Low income Home Energy Assistance Program (LIHEAP)
This $2.2 billion program assists low income and elderly families with the cost of energy utilities. Funding for this program is currently contained in the Labor-HHS-Education FY 2006 appropriations measure. The overwhelming majority of LIHEAP grants are apportioned to states through a statutory formula established in the 1980s. LIHEAP provides a disproportionately low share of funding to California because its distribution formula is skewed to benefit colder states in the north and the east, rather than warmer ones in the west and south. California's $85.6 million FY 2005 allotment represented 4.6 percent of the national LIHEAP formula grant total.
Once appropriated funding for the formula segment of the program exceeds a certain threshold, a different formula apportionment system is triggered which directs a slightly higher share of the national total (6.25%) to California. The formula trigger has not been activated since the 1980s, however proposed FY 2006 appropriations would meet the necessary threshold to activate the revised formula.
The budget reconciliation bill appropriates an additional $1 billion in LIHEAP grants to be made available in FY 2007, however only $250 million of those funds would be assigned to the formula account, whereas $750 million would be made available for emergency LIHEAP allocations. If LIHEAP appropriations for FY 2007 remain consistent with FY 2006, then the formula trigger would again be activated, and California would benefit from a higher share of the overall pot. However, California's revised share of the LIHEAP total is not likely to exceed 7.9 percent of total appropriations, far below California's share of persons in poverty. The state may improve its energy assistance returns through a change to LIHEAP's formula distribution system, or an effort to shift LIHEAP dedicated funds to other social assistance programs, which would provide California with a more equitable share of total dollars.
Both the House and Senate passed tax bills contain identical provisions extending the Research and Development tax credit for one year to December 31, 2006, as well as extending other expiring credits such as the Welfare-to-Work credit and the Work Opportunity Tax credit that are set to expire at the end of the year. The R&D tax credit provision also increases the value of the alternative incremental credit and adds a new alternative simplified credit.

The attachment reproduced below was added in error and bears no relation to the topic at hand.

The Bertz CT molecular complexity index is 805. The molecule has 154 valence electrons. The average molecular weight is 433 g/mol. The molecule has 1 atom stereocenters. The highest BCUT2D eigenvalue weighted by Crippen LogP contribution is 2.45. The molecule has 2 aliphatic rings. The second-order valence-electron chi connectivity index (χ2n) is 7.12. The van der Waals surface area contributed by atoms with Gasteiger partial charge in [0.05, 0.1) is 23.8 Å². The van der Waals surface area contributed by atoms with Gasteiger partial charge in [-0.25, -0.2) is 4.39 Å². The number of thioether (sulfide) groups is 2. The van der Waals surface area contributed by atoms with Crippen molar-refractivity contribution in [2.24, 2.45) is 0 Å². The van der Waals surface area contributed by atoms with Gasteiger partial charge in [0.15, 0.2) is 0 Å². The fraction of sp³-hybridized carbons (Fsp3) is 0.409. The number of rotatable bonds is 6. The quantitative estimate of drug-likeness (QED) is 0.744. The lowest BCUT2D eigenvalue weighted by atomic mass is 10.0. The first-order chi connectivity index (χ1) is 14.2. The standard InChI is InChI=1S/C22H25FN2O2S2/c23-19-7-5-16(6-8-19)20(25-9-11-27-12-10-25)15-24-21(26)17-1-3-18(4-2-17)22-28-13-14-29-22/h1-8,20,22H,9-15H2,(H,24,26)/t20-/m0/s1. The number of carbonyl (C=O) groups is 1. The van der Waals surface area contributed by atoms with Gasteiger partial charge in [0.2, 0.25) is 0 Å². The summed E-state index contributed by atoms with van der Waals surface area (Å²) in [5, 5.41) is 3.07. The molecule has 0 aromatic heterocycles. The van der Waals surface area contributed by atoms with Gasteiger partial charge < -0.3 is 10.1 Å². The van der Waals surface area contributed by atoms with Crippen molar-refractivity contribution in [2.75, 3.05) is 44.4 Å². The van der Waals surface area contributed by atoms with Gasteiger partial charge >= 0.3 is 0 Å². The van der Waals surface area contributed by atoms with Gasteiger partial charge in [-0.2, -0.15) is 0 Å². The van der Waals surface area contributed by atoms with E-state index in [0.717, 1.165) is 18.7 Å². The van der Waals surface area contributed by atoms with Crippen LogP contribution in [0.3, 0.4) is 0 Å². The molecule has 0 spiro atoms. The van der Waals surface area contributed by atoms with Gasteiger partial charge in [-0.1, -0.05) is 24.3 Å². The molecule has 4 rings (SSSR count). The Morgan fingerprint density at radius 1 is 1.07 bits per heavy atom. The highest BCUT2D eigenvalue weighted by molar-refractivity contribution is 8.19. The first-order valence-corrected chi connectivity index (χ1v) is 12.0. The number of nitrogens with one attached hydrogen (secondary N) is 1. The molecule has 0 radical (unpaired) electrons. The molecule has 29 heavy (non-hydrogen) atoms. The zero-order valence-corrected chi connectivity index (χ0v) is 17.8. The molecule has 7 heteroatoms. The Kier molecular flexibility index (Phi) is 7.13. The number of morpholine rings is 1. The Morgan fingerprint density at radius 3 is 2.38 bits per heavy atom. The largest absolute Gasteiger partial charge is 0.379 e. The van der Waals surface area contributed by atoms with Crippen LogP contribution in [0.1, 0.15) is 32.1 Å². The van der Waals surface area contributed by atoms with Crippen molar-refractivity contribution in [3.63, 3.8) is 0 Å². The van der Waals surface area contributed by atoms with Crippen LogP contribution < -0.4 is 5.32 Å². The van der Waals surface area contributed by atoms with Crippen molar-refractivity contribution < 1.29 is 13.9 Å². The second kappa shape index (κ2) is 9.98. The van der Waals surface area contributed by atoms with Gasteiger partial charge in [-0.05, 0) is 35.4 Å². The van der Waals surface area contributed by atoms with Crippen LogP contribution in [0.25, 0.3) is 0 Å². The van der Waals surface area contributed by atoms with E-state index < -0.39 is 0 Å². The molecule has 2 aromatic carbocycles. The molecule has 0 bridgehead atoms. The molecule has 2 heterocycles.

The House reconciliation tax bill (H.R. 4297) also extends for two years (to 2010) the lower tax rates currently imposed on capital gains and dividends. The Senate dropped those provisions from its version of the bill (S.2030). H.R. 4297 also allows taxpayers to deduct up to $4,000 (depending on income) of higher education expenses in lieu of claiming the Hope or Lifetime Learning tax credits. The deduction is available "above-the-line," meaning it may be claimed by all individual taxpayers regardless of whether they itemize their deductions.
According to data from the Tax Foundation, California taxpayers would benefit somewhat more than the national average from a dividend tax exclusion. Whereas the percentage of returns in 2000 showing dividend income was nearly identical (26.2% in the U.S.; 26.3% in California), the total amount of such income was enough that Californians would receive more than 14 percent of total tax relief under an exclusion, according to data available at http://www.taxfoundation.org/publications/show/1243.html.
Medicaid Citizenship Requirements
The budget bill requires the nation's 50 million Medicaid recipients to present a passport or birth certificate to be eligible for Medicaid. The program, which provides federal- and state-supported health insurance coverage for persons in or near poverty, would require the additional citizenship documentation beginning in July 2006.
The goal of the provision is to prevent undocumented immigrants from enrolling in Medicaid. The Congressional Budget Office estimates the citizenship documentation requirement will save the government $735 million over 10 years, owing to reductions in the number of program enrollees due to improper or insufficient paperwork. Advocates of the provision argue that fraudulent and illegal use of Medicaid to pay for health care services for illegal immigrants costs the nation and states hundreds of millions of dollars. A recent study by the Center for Immigration Studies found that 15 percent of the nation's uninsured population are illegal immigrants (27 percent in California), and that 56 percent of illegals and their U.S.-born children nationwide are uninsured (54 percent in California).
Critics of the Medicaid citizenship requirement provision argue that it creates burdens for elderly U.S. citizens who might not have
a birth certificate or passport, or might be unable to locate the documents. Advocates for immigrants and the foreign born are not the
only critics – the Leadership Conference on Civil Rights, a coalition of civil rights groups, said the measure "raises
significant civil rights concerns" because it discriminates against older African Americans in the South. They cite a study
showing that as many as one in five African Americans born around 1940 lack a birth certificate because racial discrimination denied
mothers access to hospitals.
For additional information and a detailed analysis of the budget reconciliation bill, including estimates of the fiscal impact on the State of California, see a report from the State's Legislative Analysts's Office at http://www.lao.ca.gov/.